A 28-year-old woman returned from a scuba-diving holiday in Thailand with an intensely itchy rash on her anterior abdominal wall and buttocks. This started as a single pustule but developed into an extensive eruption of pruritic papules. Three days later, both buttocks were affected. She was otherwise well and had no fever, cough, dyspnea, or diarrhea. There was no response to oral flucloxacillin which was prescribed by a primary care physician.
She presented to our emergency clinic, and on examination, there were follicular papules with occasional serpiginous tracts on the right anterior abdominal wall (Figure 1) and both buttocks. There was no dermographism, burrows, or lymphadenopathy. She had a peripheral eosinophilia of 3.77 × 109/L (0.0–0.4 × 109/L). HIV serology was negative.
A diagnosis of follicular cutaneous larva migrans (CLM) was performed, and she was treated with a single dose of oral ivermectin (200 µg/kg). The pruritus settled within 4 days and the palpable eruption 10 days later. On review 1 month later, the rash had faded, leaving macular post-inflammatory erythema (Figure 2), and her eosinophilia had resolved.
Cutaneous larva migrans is a common skin infestation in travelers returning from tropical destinations,1 although it can be acquired in cooler climates and even in the United Kingdom.2 The eruption is caused by larvae of various hookworm nematodes, which usually live within the intestines of cats and dogs, penetrating and migrating into the skin. Ancylostoma braziliense is the commonest pathogenic hookworm in CLM. Cutaneous larva migrans usually presents as a characteristic pruritic, migratory, serpiginous track or “creeping eruption.”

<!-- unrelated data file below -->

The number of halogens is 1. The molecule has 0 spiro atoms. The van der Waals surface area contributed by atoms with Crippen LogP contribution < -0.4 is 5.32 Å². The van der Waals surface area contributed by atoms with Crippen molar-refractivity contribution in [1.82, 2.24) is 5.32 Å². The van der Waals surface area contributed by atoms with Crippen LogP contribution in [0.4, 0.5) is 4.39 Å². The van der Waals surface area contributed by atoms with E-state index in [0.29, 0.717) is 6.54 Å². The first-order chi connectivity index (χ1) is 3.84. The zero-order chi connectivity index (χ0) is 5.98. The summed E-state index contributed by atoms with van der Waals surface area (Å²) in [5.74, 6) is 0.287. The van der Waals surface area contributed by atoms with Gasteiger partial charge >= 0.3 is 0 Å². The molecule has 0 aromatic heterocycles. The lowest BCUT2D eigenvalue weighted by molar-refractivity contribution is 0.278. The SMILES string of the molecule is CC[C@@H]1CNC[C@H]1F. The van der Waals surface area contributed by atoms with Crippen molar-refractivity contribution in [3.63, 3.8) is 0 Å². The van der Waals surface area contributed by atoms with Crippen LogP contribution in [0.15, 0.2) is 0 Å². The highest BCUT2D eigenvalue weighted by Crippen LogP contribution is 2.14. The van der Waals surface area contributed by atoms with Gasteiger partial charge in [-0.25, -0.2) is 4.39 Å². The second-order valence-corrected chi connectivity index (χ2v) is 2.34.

Follicular CLM is rare and may not be readily recognized.3 Papules may have a serpiginous distribution, and subtle tracks between papules may be identifiable. Follicular CLM often occurs on the buttocks or thighs.3 The pathogenesis is thought to be due to the immune response to the invading larva within the follicular canal.4 Follicular CLM responds well to ivermectin, whereas some authors suggest “classical” CLM has less response to ivermectin.5
It is important for clinicians who work in areas where CLM is common or see travelers returning from such areas to recognize this unusual clinical presentation.
Lederman ER, Weld LH, Elyazar IR, von Sonnenburg F, Loutan L, Schwartz E, Keystone JS, 2008. Dermatologic conditions of the ill returned traveler: an analysis from the GeoSentinel surveillance network. Int J Infect Dis 12: 593–602.
Veraldi S, Persico MC, Francia C, Nazzaro G, Gianotti R, 2013. Follicular cutaneous larva migrans: a report of three cases and review of the literature. Int J Dermatol 52: 327–330.
Vanhaecke C, Perignon A, Monsel G, Regnier S, Bricaire F, Caumes E, 2014. The efficacy of single dose ivermectin in the treatment of hookworm related cutaneous larva migrans varies depending on the clinical presentation. J Eur Acad Dermatol Venereol 28: 655–657.